Canals are sometimes forgotten when we think of water habitats but they provide wildlife with opportunities that are just as valuable as lakes and rivers.
A lot of Britain’s canals were built in the 1800s with ‘Canal mania’ erupting after the Duke of Bridgewater built his canal in 1761 to move coal into the heart of Manchester. When he opened it, the price of coal in the town was halved overnight.
More and more were built around the country to support the transportation of goods around the country. They were a crucial network that provided people with food, fuel and livelihoods. Once upon a time, when Queen Victoria was on the throne, barges transported vast amounts of ice into the capital for refrigeration, and, very importantly, for ice cream.
“Canals generate a degree of prejudice. While rivers are seen as the life-giving arteries of our landscape, canals can been viewed as septic sumps accumulating the detritus of the industries that created them.”
– Hugh Warwick, BBC Wildlife
Weil’s disease cast a bad light over our canals along with the other pollutants that Warwick refers to. But we have to see them through a contextual lens. Their existence is down to those industries which polluted them, down to the industrial revolution and once, these gentle currents were the motorways of our lands. Unfortunately, as quickly as they arrived, they were abandoned. Train travel took over and left the canals to decay, inevitably becoming derelict. And this has coloured our view of them.
Canals are often slower paced than rivers and this can lead to a build up of litter but they also create wonderful wildlife corridors. They connect habitats, provide a route for animals, and people, to leave or join a city. In a world where habitat fragmentation comes up again and again, we should see the canals as opportunities. They also provide a space for people living in urban areas to connect to nature living on their doorstep, sometimes literally as canal side buildings are converted into housing.
Canals are home to kingfishers, herons and toads and many other species including the water vole who has suffered badly in recent years and the otter which has a place in many of our hearts.
These spaces have also become home to poets. The Canal Laureate programme, run by the Poetry Society and the Canal & River Trust, has been running for since 2013. In that time, it has birthed a plethora of poems, artworks, films and events. Previous Canal Laureate, Jo Bell, said of her experience:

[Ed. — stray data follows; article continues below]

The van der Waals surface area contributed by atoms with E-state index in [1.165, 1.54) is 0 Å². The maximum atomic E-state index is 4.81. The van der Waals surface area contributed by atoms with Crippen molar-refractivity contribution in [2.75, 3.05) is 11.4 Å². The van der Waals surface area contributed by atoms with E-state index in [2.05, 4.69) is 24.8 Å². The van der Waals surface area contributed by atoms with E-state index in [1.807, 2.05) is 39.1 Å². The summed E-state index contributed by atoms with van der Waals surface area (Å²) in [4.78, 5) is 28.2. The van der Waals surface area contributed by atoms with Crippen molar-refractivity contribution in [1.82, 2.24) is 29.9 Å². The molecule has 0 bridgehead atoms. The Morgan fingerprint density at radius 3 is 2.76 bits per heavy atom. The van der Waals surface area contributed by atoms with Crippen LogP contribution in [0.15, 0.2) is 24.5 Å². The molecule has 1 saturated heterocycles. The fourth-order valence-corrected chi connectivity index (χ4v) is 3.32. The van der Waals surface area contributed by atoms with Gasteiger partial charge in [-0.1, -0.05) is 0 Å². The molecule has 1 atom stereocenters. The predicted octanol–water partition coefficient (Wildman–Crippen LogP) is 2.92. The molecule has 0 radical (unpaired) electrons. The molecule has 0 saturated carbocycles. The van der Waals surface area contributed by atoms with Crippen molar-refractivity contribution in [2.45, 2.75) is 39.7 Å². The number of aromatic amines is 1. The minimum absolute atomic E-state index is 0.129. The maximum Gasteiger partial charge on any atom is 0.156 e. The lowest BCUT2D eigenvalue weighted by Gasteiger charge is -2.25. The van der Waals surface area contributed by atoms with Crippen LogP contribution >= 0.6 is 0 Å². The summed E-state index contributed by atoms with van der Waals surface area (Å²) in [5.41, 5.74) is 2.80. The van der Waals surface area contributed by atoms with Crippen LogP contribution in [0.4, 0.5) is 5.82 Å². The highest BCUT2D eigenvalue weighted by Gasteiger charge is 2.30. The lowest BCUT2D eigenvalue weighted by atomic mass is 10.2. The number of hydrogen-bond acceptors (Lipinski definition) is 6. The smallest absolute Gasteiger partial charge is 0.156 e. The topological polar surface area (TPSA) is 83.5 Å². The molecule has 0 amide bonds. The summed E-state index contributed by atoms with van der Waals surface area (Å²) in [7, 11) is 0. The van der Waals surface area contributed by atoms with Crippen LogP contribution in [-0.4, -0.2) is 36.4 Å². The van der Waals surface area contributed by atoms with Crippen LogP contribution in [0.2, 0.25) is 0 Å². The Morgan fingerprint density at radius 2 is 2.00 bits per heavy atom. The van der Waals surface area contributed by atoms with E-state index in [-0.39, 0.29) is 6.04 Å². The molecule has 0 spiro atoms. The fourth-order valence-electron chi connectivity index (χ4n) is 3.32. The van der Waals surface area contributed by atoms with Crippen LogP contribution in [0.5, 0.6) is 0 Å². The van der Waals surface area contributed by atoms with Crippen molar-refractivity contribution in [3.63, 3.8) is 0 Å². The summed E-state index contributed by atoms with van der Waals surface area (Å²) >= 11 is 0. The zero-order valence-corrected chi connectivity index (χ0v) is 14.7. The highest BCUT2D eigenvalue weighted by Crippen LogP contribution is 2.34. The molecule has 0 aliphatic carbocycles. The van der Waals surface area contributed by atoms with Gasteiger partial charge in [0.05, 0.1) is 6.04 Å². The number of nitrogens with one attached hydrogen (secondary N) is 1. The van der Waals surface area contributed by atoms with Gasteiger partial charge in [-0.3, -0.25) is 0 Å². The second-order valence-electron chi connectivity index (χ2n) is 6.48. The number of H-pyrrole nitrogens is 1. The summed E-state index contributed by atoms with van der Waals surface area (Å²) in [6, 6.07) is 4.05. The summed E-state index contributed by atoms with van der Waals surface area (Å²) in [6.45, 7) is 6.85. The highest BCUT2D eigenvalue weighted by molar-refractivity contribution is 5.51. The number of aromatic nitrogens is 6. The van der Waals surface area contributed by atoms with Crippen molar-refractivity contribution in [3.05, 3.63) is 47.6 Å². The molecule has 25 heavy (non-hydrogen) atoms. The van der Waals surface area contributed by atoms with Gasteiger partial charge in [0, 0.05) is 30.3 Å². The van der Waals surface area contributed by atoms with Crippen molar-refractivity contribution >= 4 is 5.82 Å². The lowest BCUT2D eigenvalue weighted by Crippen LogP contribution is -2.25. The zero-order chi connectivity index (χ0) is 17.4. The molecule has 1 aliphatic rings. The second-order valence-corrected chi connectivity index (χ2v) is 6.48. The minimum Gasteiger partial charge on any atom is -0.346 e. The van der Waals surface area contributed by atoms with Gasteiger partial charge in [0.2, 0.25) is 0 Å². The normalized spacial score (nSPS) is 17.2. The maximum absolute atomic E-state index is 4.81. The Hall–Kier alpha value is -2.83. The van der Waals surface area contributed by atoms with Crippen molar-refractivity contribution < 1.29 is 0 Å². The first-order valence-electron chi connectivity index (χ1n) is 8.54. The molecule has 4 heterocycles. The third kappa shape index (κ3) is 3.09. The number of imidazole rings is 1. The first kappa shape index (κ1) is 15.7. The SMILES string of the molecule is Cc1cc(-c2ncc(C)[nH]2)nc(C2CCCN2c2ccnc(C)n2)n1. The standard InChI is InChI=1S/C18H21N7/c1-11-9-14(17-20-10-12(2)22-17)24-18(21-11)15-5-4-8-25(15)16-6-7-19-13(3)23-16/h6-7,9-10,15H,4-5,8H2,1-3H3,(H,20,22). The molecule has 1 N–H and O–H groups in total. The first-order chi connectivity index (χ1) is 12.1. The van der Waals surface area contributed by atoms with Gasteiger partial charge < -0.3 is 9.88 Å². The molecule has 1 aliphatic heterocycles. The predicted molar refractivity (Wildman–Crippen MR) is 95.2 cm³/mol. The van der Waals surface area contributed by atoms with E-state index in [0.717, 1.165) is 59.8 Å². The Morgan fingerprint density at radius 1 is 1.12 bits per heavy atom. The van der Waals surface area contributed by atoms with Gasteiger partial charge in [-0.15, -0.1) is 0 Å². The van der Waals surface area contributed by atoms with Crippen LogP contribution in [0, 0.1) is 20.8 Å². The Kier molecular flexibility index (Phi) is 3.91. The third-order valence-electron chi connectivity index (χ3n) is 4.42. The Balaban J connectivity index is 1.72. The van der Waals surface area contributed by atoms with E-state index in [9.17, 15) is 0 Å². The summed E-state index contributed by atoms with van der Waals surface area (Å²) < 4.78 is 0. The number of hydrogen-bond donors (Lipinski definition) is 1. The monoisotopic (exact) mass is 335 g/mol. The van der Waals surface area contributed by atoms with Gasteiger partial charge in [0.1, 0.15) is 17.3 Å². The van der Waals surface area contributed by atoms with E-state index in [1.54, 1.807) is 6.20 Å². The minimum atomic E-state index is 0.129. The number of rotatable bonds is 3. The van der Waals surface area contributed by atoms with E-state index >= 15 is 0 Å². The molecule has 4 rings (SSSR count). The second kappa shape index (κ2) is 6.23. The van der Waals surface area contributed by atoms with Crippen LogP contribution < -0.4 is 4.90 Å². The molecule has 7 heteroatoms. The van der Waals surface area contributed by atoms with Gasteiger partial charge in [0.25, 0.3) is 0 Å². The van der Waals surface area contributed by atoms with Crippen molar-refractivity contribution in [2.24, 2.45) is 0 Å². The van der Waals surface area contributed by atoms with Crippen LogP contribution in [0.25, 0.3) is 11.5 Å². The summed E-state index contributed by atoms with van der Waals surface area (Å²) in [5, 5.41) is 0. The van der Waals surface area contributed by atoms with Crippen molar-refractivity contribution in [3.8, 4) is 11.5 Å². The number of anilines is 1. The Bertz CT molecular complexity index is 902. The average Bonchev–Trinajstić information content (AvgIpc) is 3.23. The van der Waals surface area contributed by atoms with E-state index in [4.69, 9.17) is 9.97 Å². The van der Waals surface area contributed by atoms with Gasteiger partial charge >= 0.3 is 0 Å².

“Waterways are such a big part of my daily life but I had mostly avoided writing about them, perhaps in case I didn’t do them justice. The laureateship compelled me to write about my private environment… There’s a big body of work about the sea, or rivers – but not so much about canals. What exists is often ‘folk’ poetry, or poetry about an imagined urban experience which is no longer quite true… Writing about water is often heavy with sentimentality and anthropomorphism, because writers seen it as mystical or symbolic. In the inland network, water is vital and unglamorous. I try to write it as it is, not as I wish it to be.”
You could write a poem based on canal boat’s names alone; ‘Piper At The Gates Of Dawn’, Blue Moon, Morning Mist, Dreamcatcher, Drifter, Halycon, Little Gem, Stargazer and perhaps my favourite so far – Unsinkable II.
And if names don’t grab your interest, perhaps you could write about the history, or take a trip along one and write a travel-esque piece about the geography of your trip and the nature you encounter. Canals are excellent places to slow down and notice what normally passes you by. And if you’re steering or navigating the locks, then you have the added bonus of being more deeply connected to the water itself.
Or instead, just head over to waterlines and see what other poets have written about these once vital water ways of Britain.